Review: The Datometer checks a lot of boxes – it’s got vintage-inspired design upgraded with modern components, an interesting case and a beautiful dial, and it’s comfortable on the wrist. While I find myself wishing it were 2mm (or even 4mm) smaller, I also understand current sizing conventions in the watch industry, so I’m not going to fault Mido for making the Datometer 40mm wide (though I do think that given the very recent reverse trend in the industry, had this watch been designed perhaps even 6 months later, the manufacturer might have considered making it smaller).

The dial is where the watch really shines for me, with its beautiful combination of fonts, concave hour markers, inner minute/second track with individual minute and 1/5th second demarcations, silver-tone background, and graceful hands. The upside of having a 40mm dial on a watch with a pointer date complication is that the outer date track really has space – it’s not encroaching upon the timekeeping function of the watch itself and instead stays out of the way of the inner tracks while still integrating well into the overall design. Aesthetically, I haven’t seen many other dials recently that really catch my eye the way that of the Datometer does.

The watch features an exhibition case back that lets you view the cal. 80 movement ticking away beneath. While the cal. 80 isn’t the most highly finished or decorated movement in the history of horology, it’s certainly fun to watch it doing its thing, and I don’t think the exhibition back detracts at all from the overall aesthetic of this particular watch the way it does in certain other models (there’s something endlessly fascinating about watching a watch movement work, and if there isn’t, you’re probably not a watch collector, and you’re likely not reading this, anyway).

As the crown is not of the screw-down variety, it should come as no surprise that the Datometer is only rated to 5 bar (50m) of water resistance, though it’s likely evident that this is not a sport piece meant to be taken into the pool or ocean. Changing both the time and date are smooth and easy procedures (the date is changed via the crown, rather than via a mini-pusher, which is a nice touch and in my opinion, a simpler, cleaner design).

Internally, the cal. 80 beats at 21,600 vph and features an 80-hour power reserve, so you could conceivably put the watch down for several days and not have to worry about resetting the time or date when you put it back on again. Externally, the faceted lugs and different case finishes offer a variety of surfaces to catch the light, and give the Datometer a sophisticated appearance. For those who prefer the cachet or weight of a solid gold wristwatch, this watch is certainly not the correct choice – however as modern PVD finishes are very sturdy, if it’s durability that the wearer is concerned with, it is doubtful that this will be an issue here. Indeed, it was the price point rather than the watch’s appearance that first alerted me to the fact that this was in fact a rose gold-colored PVD case, rather than one made of solid gold, or even gold plate over another metal.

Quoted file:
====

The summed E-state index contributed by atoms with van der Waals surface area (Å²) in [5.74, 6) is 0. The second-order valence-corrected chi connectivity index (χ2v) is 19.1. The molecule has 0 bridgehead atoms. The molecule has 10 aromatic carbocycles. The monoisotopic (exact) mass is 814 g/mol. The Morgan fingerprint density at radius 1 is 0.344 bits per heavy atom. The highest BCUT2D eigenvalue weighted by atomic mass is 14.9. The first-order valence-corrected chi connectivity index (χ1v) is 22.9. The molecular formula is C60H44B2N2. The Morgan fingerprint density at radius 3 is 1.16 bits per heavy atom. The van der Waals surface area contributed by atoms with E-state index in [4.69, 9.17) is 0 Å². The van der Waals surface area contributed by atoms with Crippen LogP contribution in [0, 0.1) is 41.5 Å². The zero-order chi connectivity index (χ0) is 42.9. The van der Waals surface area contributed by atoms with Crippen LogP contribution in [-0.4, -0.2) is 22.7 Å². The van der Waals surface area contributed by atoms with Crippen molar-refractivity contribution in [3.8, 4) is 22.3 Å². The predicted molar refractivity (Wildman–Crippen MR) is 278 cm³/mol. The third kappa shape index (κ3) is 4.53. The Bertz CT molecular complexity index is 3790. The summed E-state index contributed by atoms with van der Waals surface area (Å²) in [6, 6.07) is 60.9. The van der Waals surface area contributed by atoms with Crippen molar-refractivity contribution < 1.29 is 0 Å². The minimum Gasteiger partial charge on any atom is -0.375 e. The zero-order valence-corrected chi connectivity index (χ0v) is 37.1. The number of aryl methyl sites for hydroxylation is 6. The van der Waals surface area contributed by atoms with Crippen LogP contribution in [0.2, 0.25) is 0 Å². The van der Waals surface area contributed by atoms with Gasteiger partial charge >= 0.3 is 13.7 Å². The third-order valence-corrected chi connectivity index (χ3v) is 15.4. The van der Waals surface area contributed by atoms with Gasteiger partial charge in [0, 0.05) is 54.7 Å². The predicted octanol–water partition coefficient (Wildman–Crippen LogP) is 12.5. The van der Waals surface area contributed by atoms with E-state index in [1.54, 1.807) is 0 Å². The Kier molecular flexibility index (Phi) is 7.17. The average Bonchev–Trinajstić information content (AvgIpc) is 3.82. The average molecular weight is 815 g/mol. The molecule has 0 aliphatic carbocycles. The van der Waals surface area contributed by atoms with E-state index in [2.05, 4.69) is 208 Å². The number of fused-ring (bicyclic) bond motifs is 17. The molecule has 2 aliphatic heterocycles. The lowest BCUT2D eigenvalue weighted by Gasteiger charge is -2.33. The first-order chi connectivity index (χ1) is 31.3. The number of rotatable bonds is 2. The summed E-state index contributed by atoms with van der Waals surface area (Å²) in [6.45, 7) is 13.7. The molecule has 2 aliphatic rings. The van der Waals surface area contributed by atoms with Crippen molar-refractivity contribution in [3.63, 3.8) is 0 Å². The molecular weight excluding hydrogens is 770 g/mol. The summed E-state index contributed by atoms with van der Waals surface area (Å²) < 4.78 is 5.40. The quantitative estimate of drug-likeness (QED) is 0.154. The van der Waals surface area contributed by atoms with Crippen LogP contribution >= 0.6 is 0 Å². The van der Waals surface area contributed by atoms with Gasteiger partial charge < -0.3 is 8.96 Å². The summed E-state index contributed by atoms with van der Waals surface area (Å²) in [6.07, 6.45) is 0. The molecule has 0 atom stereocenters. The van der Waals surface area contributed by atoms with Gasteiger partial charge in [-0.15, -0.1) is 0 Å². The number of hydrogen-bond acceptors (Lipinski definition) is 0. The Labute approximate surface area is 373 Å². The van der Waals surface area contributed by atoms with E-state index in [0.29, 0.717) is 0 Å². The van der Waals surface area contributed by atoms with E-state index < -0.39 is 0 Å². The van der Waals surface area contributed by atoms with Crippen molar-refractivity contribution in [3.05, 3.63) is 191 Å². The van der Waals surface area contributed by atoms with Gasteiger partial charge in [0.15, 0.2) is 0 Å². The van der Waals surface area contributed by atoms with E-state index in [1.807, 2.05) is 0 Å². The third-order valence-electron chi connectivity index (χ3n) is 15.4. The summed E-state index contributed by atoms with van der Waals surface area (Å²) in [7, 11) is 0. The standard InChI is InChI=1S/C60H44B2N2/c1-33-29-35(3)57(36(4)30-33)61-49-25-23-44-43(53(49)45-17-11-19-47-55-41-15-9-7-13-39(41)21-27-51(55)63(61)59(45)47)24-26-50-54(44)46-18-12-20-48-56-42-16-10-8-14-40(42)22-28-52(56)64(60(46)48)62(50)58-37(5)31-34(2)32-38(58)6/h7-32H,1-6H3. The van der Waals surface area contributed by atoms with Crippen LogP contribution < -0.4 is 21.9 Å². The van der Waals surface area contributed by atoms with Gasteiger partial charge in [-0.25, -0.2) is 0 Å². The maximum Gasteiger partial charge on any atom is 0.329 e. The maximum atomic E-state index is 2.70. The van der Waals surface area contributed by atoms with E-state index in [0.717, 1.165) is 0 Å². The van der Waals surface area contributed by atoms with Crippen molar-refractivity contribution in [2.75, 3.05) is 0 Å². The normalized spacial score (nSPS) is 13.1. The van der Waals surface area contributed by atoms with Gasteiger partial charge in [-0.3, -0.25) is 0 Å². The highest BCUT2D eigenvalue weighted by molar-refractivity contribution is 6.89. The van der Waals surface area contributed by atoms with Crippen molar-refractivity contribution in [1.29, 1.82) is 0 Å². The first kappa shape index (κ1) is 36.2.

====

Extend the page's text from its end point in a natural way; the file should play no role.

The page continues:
Verdict: I like it! I want it to be 2-3mm smaller, and I want it in steel, but I like it. The Datometer has a lot going for it, and I think if they took a page out of Oris’s book and produced a non-limited version in steel with a vintage-style leather strap, it would fly off the shelves. As is, the watch is a solid value proposition, and you’re getting a lot for your money – and what’s more, it may be the perfect piece for someone who’s been hesitant to get into his first gold (or gold-colored) watch.

What Others Are Saying:

• “The Multifort Datometer is a simple watch that offers a lot of value for the money, and looks like something much more expensive on the wrist.” — Stephen Pulverint, HODINKEE

• “Mido did a really good with the Multifort Datometer. It gets things right where it counts, and it’s simply a very attractive watch. The dial really nails it, and though it’s basically a replica of the ’30s original it feels at home on a wrist in 2018.” — Zach Weiss, Worn & Wound

Key Specs

Movement: Mido cal. 80 (ETA C07.611); 80-hr power reserve
Winding: Automatic
Case Diameter: 40mm
Case Thickness: 11.85mm
Water Resistance: 50m
Other Notable Features: pointer date complication; rose gold-colored PVD case